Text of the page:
Pubdate: Tue, 28 Oct 2014
Source: Cincinnati Enquirer (OH)
Copyright: 2014 The Cincinnati Enquirer
Author: Terry DeMio
Bookmark: (Heroin)
Bookmark: (Treatment)


It's been one year since the Northern Kentucky Heroin Impact Response
Task Force came out with a "Call to Action" to fight the heroin epidemic.

On Tuesday night the group, made up of business leaders, law
enforcement, health care workers, prevention and recovery leaders and
families, will introduce the next phase of the attack on heroin.

Their plan has inspired 17 free overdose-prevention clinics providing
129 free kits containing a life-saving drug, naloxone. With five
documented rescues, the latest is a boy who was celebrating his 15th
birthday with heroin and overdosed in Covington.

Thousands learned about the heroin battle via social media with
Heroin, Drugfree NKY and a Twitter account, and 25 Heroin Town Hall

A member of the task force, Transitions, with Leadership NKY, created
the Healthy Newborns Project for addicted pregnant women and infants.

And St. Elizabeth Healthcare has started plans for a medicine-assisted
treatment (Suboxone) clinic expected to open in 2015.

They've barely scratched the surface.

So how will they tackle it?

"We must work toward stabilizing, improving the function and reducing
trauma for those addicted to heroin," said Dr. Jeremy Engel, a St.
Elizabeth family physician who spurred creation of the task force. "We
need full commitment from every organization, medical, political,
government, as well as judicial and legal to be able to overcome this

"If we had that, we would move ahead rapidly."

The heroin task force put together a set of goals for 2015-16
specifically targeted to reducing the risk of overdose deaths, the
spread of hepatitis C, preventing kids from starting heroin or other
drugs and expanding treatment.

The community will find more places to get naloxone, which restores
breathing in overdosing heroin or prescription painkiller users. The
task force's latest report says at least 200 will be handed out from
clinic sites and a van that will travel through the region.

More than 700 police officers will receive needle-resistant gloves and
300 police cruisers will have "sharps" containers, safety containers
for syringes, to protect them from discarded heroin needles they
collect in neighborhoods and along streets in the region.

The Northern Kentucky Health Department will expand education outreach
on infectious-disease risks associated with IV drug use, and the task
force will set up community needle-cleanup efforts, picking up used
syringes that addicts drop.

And eight coalitions already at work on preventing kids from using
drugs of any kind will join with Northern Kentucky high schools to
create a virtual youth think tank so students can be inspired by each
other to stay off drugs.

There's money, but not enough.

The task force received $106,974 in 2013 used toward prevention and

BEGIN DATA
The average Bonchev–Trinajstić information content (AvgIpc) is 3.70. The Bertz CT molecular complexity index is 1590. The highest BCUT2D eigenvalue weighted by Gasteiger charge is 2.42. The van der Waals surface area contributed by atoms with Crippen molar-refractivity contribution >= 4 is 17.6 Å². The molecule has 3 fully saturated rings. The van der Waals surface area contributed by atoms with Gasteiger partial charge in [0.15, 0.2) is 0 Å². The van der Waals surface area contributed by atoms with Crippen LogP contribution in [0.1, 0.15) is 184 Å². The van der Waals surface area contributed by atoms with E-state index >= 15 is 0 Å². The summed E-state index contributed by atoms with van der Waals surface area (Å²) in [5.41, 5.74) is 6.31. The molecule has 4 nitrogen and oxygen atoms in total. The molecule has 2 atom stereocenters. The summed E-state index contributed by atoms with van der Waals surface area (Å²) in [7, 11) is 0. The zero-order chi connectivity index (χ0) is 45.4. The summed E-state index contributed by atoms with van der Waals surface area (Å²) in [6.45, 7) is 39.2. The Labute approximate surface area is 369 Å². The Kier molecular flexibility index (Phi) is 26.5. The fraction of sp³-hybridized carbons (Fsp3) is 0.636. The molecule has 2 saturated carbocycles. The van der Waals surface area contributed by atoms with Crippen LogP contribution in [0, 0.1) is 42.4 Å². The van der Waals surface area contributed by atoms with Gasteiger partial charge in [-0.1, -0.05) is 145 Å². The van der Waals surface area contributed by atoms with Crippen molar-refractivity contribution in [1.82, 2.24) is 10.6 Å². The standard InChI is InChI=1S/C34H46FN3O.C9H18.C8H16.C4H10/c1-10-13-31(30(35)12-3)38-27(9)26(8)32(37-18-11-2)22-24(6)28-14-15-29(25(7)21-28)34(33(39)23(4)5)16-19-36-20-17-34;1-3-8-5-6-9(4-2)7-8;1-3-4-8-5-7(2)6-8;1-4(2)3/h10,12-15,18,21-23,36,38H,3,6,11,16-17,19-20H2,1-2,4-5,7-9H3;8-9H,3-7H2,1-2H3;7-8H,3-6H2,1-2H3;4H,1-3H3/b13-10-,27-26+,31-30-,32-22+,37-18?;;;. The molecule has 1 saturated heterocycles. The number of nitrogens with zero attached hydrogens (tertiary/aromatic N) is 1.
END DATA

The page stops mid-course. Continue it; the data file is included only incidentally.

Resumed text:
planning, and in September, NKY Agency for Substance Abuse Prevention
received $125,000 from the U.S Office of Drug Control Policy to
provide evidence-based substance abuse prevention. The need still
exists for treatment.

"The community is pulling together to find funding for treatment,"
said Bonnie Hedrick, a task force member and coordinator of the
substance abuse prevention agency.

The task force hopes to collect $2.5 million to address the immediate
goals in its 2015-16 plan. Treatment will require even more.

An unspecified amount of money also will be is expected as a result of
a meeting in September with Interact for Health, the R.C. Durr
Foundation and the Greater Cincinnati Foundation, among others,
Hedrick said.

Despite the money in hand, and more needed, additional volunteers are
essential to the success of the plan.

"What we need is for individuals in the communities to take
responsibility for the plan," said Jason Merrick, chairman of NKY
People Advocating Recovery. "Take some action  make phone calls,
advocate to the legislature, whatever it is  to see this plan through."

Merrick has been advocating for heroin help  as has Engel, the
Northern Kentucky Chamber of Commerce and others from the region,
including NKY Hates Heroin, a grass-roots movement in itself. Together
they were unable to convince the Kentucky Legislature to pass Senate
Bill 5, which would have increased sentences to high-volume
traffickers and allowed for needle-exchange programs, as well as give
police and other first-responders permission to carry naloxone.

Since then, Merrick, along with two doctors and other volunteers, have
been handing out naloxone. Merrick also has organized volunteers to
canvass neighborhoods for dirty needles. It's simply not enough, he

The task force has heard repeatedly that families don't know where to
turn for help  as a solution, plans for a wrap-around network of
guidance and support for families and addicts is part of the plan for
2015-16. The task force estimates 100 people or families will be
served in one year, the plan says, with an expected 80 percent
sobriety at one year with treatment and support.

Other plans include expanding treatment in Northern Kentucky by
supporting in St. E's Suboxone clinic, Transitions' initiatives and
the Children's Home of NKY residential care for adolscents.

NKY Drug Strike Force Director Bill Mark said the heroin task force
has helped the epidemic by putting different faces of the fight
together to think through all variables of the problem.

"This is a journey for our community," said Dr. Lynne Saddler,
district director of the NKY Health Clinic. "As much as we'd like to
flip a switch, the heroin epidemic didn't happen overnight, and it's
not going to go away overnight."
- ---
MAP posted-by: Richard